One surprising aspect of the Geminid shower is that it was unknown 200 years ago. Although there is evidence that the Geminids were active as early as December 1833, with further reports in 1836, the ‘official’ discovery of the shower was made by Robert Greg of Manchester in 1861 and the following year by Benjamin Marsh and Alex Twining from the USA. The shower has been recorded each year since that time, and observations by members of the BAA Meteor Section since 1890 have indicated steadily increasing activity. The peak Zenithal Hourly Rate (ZHR = the number of meteors a single observer would see in an hour under very clear, dark skies with the radiant at the zenith) was typically 20-60 meteors per hour in the early twentieth century, rising to 80 meteors per hour by the 1980s. In recent years, the peak ZHR has usually exceeded 100 meteors per hour, even approaching 120 meteors per hour (two meteors per minute) on several occasions.

 An Interesting Parent

 The majority of the annual meteor showers are associated with known periodic comets, yet there is no very short period comet that matches the orbit of the Geminid meteoroid stream. Instead, the orbit of the Geminids is occupied by an object called 3200 Phaethon, which looks remarkably like a rocky asteroid. It was discovered in 1983 by British astronomers Simon Green and John Davies whilst searching images from NASA’s IRAS satellite. The problem was that 3200 Phaethon appeared to shed very little dusty debris – not nearly enough to explain the amount of material in the Geminid stream. However, the eccentric orbit of 3200 Phaethon brings it well inside the orbit of Mercury every 1.43 years. The rocky body consequently receives a regular blast of solar heating that might somehow trigger the release of dust to enrich the Geminid stream.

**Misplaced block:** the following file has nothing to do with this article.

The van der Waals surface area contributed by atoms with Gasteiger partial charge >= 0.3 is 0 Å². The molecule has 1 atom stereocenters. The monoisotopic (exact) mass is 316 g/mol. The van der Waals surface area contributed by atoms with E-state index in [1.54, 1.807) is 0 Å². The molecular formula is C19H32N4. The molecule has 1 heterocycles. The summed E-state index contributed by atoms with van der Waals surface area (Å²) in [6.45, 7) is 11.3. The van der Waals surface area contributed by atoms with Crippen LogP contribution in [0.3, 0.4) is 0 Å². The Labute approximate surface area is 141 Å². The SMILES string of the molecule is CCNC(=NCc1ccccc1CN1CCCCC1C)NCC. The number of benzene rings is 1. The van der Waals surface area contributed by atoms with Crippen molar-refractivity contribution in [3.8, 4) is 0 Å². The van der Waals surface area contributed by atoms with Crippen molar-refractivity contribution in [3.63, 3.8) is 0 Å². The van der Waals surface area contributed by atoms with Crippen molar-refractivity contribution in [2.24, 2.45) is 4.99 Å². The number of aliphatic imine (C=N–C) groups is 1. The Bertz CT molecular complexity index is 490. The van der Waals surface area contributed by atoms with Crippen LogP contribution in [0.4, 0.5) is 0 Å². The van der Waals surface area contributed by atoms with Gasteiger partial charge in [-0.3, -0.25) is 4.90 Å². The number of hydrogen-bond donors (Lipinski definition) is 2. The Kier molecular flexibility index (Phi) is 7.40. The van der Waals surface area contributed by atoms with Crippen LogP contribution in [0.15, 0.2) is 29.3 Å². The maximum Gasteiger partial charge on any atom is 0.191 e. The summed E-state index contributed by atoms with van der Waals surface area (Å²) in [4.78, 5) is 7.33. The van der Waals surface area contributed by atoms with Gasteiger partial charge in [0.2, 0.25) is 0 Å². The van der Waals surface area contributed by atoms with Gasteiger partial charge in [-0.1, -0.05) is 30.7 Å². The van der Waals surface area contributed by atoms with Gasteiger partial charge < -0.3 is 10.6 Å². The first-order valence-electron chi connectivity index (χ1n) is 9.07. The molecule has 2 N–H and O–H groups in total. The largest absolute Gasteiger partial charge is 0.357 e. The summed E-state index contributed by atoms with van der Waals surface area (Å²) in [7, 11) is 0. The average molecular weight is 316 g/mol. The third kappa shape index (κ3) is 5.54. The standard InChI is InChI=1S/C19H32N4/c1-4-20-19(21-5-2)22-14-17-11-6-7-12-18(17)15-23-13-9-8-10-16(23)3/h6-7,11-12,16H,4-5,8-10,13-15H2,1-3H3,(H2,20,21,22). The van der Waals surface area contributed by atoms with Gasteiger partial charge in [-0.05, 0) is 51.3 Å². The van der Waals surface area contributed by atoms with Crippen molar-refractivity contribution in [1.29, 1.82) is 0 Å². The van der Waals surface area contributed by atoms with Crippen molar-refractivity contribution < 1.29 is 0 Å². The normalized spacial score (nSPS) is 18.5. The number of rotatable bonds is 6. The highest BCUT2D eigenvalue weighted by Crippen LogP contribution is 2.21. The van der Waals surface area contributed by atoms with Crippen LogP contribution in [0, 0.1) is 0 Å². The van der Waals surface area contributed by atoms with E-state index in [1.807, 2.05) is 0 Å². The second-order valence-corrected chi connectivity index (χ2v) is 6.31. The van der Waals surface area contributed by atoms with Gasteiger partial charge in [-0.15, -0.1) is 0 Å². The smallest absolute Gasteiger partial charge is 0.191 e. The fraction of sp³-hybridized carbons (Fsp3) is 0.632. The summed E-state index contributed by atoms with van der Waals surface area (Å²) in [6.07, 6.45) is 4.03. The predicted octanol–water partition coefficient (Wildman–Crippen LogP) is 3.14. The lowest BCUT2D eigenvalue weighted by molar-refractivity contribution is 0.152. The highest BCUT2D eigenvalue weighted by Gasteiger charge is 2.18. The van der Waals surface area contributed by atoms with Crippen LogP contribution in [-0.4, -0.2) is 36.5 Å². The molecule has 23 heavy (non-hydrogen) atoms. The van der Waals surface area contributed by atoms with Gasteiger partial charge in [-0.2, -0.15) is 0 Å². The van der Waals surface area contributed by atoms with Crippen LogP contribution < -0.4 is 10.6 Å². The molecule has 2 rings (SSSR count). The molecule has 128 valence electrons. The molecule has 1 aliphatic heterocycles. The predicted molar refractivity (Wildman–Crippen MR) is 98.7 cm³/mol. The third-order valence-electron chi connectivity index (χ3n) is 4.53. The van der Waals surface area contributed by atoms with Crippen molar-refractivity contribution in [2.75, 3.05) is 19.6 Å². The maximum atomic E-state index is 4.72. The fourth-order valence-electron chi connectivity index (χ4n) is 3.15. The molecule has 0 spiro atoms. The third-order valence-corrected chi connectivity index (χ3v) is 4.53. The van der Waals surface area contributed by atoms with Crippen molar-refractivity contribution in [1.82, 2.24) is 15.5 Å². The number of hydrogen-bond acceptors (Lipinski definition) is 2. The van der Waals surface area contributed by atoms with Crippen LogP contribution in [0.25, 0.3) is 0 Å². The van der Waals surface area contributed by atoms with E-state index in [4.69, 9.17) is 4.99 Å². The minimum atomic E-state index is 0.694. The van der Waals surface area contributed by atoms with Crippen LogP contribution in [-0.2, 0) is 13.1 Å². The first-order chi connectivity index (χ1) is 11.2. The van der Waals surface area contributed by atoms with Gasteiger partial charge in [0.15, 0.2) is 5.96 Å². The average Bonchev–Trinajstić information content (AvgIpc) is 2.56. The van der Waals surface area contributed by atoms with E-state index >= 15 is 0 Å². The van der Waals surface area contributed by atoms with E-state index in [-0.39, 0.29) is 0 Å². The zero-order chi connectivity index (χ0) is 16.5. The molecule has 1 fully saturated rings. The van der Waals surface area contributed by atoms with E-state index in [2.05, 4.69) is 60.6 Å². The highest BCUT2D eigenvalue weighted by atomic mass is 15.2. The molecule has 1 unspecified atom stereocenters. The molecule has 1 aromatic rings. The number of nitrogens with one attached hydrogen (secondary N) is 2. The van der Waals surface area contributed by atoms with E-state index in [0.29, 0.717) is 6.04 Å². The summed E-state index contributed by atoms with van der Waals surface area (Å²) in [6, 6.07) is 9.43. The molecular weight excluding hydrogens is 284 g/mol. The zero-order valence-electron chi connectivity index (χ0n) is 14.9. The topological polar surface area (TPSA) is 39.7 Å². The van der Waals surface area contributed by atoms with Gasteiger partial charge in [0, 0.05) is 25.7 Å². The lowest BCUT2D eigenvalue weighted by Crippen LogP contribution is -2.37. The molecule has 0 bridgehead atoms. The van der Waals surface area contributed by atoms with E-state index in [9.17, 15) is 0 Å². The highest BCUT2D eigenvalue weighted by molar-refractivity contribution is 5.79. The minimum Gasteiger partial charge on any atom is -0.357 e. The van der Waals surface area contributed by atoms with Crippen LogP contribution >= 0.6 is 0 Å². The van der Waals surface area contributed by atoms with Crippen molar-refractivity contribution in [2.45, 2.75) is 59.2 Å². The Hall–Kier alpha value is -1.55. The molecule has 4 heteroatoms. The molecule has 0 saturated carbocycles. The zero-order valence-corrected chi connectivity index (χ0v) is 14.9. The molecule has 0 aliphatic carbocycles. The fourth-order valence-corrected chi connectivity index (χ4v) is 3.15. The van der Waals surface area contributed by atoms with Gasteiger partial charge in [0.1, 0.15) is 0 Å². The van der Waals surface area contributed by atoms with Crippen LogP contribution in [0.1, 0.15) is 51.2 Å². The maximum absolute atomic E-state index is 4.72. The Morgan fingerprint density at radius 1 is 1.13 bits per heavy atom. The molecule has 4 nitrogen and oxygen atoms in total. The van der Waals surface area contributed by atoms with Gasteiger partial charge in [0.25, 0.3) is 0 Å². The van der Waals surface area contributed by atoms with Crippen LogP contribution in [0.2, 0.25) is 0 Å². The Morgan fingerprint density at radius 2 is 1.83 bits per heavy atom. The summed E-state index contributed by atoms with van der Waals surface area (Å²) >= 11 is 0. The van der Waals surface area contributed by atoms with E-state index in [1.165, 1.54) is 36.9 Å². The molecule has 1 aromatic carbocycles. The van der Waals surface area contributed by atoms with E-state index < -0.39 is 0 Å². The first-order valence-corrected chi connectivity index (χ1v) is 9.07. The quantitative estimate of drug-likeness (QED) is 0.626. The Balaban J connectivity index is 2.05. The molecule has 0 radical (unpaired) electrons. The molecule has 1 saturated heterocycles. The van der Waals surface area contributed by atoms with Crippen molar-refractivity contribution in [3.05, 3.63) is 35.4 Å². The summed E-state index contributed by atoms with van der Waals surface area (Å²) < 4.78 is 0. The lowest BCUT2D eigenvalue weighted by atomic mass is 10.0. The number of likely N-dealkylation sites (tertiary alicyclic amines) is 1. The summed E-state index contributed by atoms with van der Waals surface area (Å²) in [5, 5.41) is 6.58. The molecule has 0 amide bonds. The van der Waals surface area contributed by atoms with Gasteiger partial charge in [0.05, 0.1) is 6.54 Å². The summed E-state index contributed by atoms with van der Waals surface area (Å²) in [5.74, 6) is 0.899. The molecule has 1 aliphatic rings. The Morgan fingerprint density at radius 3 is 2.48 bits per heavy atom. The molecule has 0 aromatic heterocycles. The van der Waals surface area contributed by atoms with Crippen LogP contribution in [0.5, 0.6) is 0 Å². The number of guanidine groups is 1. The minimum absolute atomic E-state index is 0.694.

To test whether this might be the answer, a group of astronomers led by David Jewitt and Jing Ki of UCLA used NASA’s STEREO-A spacecraft to take a closer look at 3200 Phaethon when it passed closest to the Sun in June 2009. The resulting photometry showed a doubling of Phaethon’s brightness as it approached the Sun, as if sunlight were shining through a cloud of dust around the asteroid. The observers began to suspect 3200 Phaethon was something new – a “rock comet” which is, essentially, an asteroid that approaches so close to the Sun that solar heating vaporises relatively involatile material, the gas formed lifting dusty debris right off its surface and forming a tail of rocky grains. Seeing 3200 Phaethon sprout a tail, even a small one, provides some confidence that Phaethon is indeed the source of the Geminids, but a major problem remains: the amount of dust 3200 Phaethon ejected during its 2009 Sun-encounter added a mere 0.01 per cent to the mass of the Geminid stream – not nearly enough to keep the stream replenished over time. Perhaps the rock comet was more active in the past? Only time and further continued observations may provide an answer.

 Get Involved

 The BAA’s visual meteor report forms, available as downloads in both pdf and here in Excel format, enable observers to record the details of each meteor seen. These include: time of appearance (UT); apparent magnitude (brightness); type (shower member, or random, ‘background’ sporadic); constellation in which seen; presence and duration of any persistent train. Other notes may mention flaring or fragmentation in flight, or marked colour. Watches should ideally be of an hour’s duration or longer (in multiples of 30 minutes). Observers are reminded to carefully record the observing conditions and the stellar limiting magnitude. Wrap up warmly and enjoy what should be a great show!

By whatever means you observe the Geminids this year, please submit your results to the BAA Meteor Section via

Dr John Mason, Director, BAA Meteor Section